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Sunday, October 20, 2013

Writing down the bones, October 20, 2103


Writing down the bones, October 20, 2013

I’ve recently had the good fortune to read a first draft romance as part of a swap project with my first draft. I quickly realized that things were missing from my swap partner’s manuscript. What wasn’t missing was the bones (the necessary character and scene development). Using this technique, you write each scene you want and quickly. You pay attention to the dialogue and interior monologue but go swiftly or sparingly through what might normally slow some writers down, like research, description, the senses, the who, what, where, why, and when.

How do you write your first draft?
 
Sometimes you don't have to do any research at all and your work can be a hit! Both my nine and six year old grandsons know the words and sounds to this, this, well see for yourself the most viral video in the world today.
 
 

2 comments:

  1. HI Bob..... My first draft goes chapter by chapter. I write a chapter, then edit. Then re-edit that same chapter as I write the next, and so forth.. so that when the book is done, it's done. I don't toss out words just to get a word count. I'm not one of those writers who just type away until the end, then have to go back and rework the entire thing to see if any of those words actually work, or not. If a chapter isn't pretty much exactly the way I want it, I do not move to the next. Short deadlines tend to prevent seat of the pants blurbage. Time counts. Exactness matters.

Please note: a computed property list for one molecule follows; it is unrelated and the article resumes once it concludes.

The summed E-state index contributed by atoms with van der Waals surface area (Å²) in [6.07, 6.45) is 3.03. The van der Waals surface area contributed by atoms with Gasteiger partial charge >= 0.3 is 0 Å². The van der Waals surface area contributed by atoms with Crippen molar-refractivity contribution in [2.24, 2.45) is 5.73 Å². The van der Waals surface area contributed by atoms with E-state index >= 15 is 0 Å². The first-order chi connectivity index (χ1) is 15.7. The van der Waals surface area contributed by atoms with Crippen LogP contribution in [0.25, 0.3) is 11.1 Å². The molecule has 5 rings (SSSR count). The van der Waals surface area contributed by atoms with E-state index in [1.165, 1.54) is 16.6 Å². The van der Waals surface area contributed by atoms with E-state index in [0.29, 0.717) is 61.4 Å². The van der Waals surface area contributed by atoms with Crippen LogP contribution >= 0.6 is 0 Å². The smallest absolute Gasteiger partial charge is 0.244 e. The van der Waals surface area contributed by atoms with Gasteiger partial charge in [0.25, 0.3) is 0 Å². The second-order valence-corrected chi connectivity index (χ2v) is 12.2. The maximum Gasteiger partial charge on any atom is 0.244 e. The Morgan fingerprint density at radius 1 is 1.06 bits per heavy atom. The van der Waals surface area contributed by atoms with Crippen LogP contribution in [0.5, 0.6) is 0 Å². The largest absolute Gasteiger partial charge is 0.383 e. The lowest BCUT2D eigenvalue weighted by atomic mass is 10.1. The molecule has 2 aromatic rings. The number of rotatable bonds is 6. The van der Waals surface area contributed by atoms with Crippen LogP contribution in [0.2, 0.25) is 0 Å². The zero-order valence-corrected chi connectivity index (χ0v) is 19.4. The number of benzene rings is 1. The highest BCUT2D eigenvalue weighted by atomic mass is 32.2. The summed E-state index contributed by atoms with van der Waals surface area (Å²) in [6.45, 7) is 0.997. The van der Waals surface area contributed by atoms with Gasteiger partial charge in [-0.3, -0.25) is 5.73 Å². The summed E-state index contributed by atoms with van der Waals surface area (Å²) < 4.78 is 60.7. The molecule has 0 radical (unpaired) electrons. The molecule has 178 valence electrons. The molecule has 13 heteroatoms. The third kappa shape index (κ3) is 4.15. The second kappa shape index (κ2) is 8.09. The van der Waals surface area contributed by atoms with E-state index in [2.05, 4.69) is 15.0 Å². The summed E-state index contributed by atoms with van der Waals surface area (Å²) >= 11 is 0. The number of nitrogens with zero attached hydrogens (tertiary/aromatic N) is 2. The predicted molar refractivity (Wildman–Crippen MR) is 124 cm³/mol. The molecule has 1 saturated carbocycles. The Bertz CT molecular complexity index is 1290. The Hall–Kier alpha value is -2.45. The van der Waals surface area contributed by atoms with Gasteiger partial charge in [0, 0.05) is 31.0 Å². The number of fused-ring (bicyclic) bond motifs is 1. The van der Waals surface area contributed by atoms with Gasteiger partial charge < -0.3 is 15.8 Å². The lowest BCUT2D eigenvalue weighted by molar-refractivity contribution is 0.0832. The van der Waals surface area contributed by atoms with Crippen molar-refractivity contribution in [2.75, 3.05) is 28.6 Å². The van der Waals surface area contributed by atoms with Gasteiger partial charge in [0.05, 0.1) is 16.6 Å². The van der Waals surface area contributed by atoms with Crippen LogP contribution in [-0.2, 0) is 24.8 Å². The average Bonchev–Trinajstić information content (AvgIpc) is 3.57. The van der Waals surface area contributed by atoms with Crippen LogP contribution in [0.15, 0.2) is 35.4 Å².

That's my 2 cents. *waving*
    Linda

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  2. Yo girl...waving back
    thanks for your comments. I'm much like you in the way i write a chapter, but after my critique gets done....well for me there's always more to change. rarely do they suggest I not write a particular scene, usually it's small stuff.

    Bob

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